It is common for those accused of blasphemy to be put in solitary confinement for their protection from other inmates and guards. Like those who have served a sentence for blasphemy, those who are acquitted of blasphemy usually go into hiding or leave Pakistan.

In the above mention circumstances, following facts are not beyond  thoughts.

Adam and Eve sans fig leaves, Lot getting drunk, Jesus stopping a stoning . . . This is all too much for Muslims represented in Pakistan's parliament by the Jamiat Ulema-e-Islam party. They view Bible stories such as these to be "pornographic" slurs against the biblical figures whom they claim as their holy prophets. They are now demanding that the country ban the Bible because of such "blasphemy" and exact a "punishment." There seems no limit to what could be considered an offense against Islam under Pakistan's notorious blasphemy laws.

At a press conference on May 30 in Lahore, party leader Maulana Abdul Rauf Farooqi informally petitioned the Supreme Court, complaining that the Bible includes stories about some of the biblical prophets that include "a variety of moral crimes, which undermine the sanctity of the holy figures." A newspaper reports: "Farooqi cited a number of [supposedly pornographic] scriptures from the Bible, saying such 'insertions' strongly offend the Muslims, who hold all prophets and holy books in high esteem, as part of religious belief and never even think of committing any blasphemy against them."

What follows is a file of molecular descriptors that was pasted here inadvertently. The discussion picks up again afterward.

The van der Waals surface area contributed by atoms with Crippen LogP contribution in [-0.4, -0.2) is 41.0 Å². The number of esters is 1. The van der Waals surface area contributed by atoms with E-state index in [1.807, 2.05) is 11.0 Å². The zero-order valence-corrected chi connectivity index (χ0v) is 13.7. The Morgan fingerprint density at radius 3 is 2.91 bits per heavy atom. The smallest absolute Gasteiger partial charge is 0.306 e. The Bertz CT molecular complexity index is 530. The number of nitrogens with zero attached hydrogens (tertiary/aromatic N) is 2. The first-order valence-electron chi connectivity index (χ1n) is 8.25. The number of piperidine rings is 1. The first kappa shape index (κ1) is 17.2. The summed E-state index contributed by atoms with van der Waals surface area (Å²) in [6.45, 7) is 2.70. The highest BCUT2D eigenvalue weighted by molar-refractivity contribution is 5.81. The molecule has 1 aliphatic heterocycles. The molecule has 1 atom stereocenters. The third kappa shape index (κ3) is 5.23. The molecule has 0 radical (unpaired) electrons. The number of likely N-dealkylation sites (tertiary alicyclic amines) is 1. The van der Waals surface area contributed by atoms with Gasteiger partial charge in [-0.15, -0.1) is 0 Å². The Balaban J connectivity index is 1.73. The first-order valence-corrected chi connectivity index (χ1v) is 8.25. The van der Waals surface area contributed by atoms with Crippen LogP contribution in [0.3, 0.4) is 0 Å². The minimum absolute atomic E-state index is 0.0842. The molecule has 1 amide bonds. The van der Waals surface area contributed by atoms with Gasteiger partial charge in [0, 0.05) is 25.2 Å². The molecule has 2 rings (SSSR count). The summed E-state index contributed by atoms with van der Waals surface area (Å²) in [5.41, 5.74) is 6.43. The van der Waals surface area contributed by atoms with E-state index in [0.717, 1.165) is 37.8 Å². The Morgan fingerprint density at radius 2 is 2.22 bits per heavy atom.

The verses in question are: Genesis 19:33--36, 29: 23, 32--35, 38:18 Exodus 32:2—6  1 Kings 13:2—29 2 Samuel 11:2--27, 13:1—22 Matthew 1:13, 16:23, 26:14—47

As in many of Pakistan's blasphemy cases, political motives seem to be at the root of the complaint. Farooqi cited Pastor Terry Jones and said the party would not burn the Bible, as Jones has done with the Quran, but would formally lodge a petition if the high court failed to act on its own motion to ban the Bible. There would not be a clash between the two religions, Farooqi ominously promised, as long as the courts are functioning. Pakistan's Islamists are also agitated by the killing of al-Qaeda leader Osama bin Laden by American troops in that country.

Christians and other religious minorities have been disproportionately prosecuted under these laws, which can carry the death penalty. Local Christians, estimated at 3 million, fear the call for a Bible ban is a sign of a trend of deepening persecution against them.

The definition of blasphemy under Pakistan's laws is vague and can include offenses that are committed "by any imputation, innuendo, or insinuation, directly or indirectly." In Pakistan, blasphemy charges have been brought against Muslims as well -- in one recent case, for tearing off a page of a wall calendar that had a koranic verse written on it, and in another, for throwing away the business card of a person named "Mohammad (PBUH)." Attempts to repeal Pakistan's blasphemy laws have so far failed as extremists have become emboldened under them. Punjab governor Salmaan Taseer and federal minister for minorities Shahbaz Bhatti were murdered earlier this year for their opposition to the blasphemy laws.

Pakistan's governments have long advocated a universal blasphemy law. Every year for over a decade, the nation introduced a resolution in the UN's Human Rights Council and its predecessor body, calling for a worldwide ban against "defamation" of Islam. The resolution has routinely passed, but support decreased over time, and it was not introduced at the last session in March.

By having all these proclamation of the blasphemy Laws by the Pakistan Government officials vigilantism seems to be a funny joke???????